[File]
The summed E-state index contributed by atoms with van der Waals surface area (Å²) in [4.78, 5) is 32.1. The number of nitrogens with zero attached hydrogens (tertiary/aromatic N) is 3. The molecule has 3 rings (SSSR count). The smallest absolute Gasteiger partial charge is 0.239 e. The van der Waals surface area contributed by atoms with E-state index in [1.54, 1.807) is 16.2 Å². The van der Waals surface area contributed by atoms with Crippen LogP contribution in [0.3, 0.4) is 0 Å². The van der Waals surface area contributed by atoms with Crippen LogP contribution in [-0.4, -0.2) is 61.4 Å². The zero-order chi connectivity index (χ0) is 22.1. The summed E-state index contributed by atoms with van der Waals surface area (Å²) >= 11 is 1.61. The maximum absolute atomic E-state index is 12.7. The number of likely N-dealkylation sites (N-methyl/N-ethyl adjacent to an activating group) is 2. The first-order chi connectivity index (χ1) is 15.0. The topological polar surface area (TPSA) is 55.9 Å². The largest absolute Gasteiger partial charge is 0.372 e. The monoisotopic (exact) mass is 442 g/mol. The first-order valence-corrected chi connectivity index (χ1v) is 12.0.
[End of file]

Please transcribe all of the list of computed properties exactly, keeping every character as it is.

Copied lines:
The summed E-state index contributed by atoms with van der Waals surface area (Å²) in [4.78, 5) is 32.1. The number of nitrogens with zero attached hydrogens (tertiary/aromatic N) is 3. The molecule has 3 rings (SSSR count). The smallest absolute Gasteiger partial charge is 0.239 e. The van der Waals surface area contributed by atoms with E-state index in [1.54, 1.807) is 16.2 Å². The van der Waals surface area contributed by atoms with Crippen LogP contribution in [0.3, 0.4) is 0 Å². The van der Waals surface area contributed by atoms with Crippen LogP contribution in [-0.4, -0.2) is 61.4 Å². The zero-order chi connectivity index (χ0) is 22.1. The summed E-state index contributed by atoms with van der Waals surface area (Å²) >= 11 is 1.61. The maximum absolute atomic E-state index is 12.7. The number of likely N-dealkylation sites (N-methyl/N-ethyl adjacent to an activating group) is 2. The first-order chi connectivity index (χ1) is 15.0. The topological polar surface area (TPSA) is 55.9 Å². The largest absolute Gasteiger partial charge is 0.372 e. The monoisotopic (exact) mass is 442 g/mol. The first-order valence-corrected chi connectivity index (χ1v) is 12.0.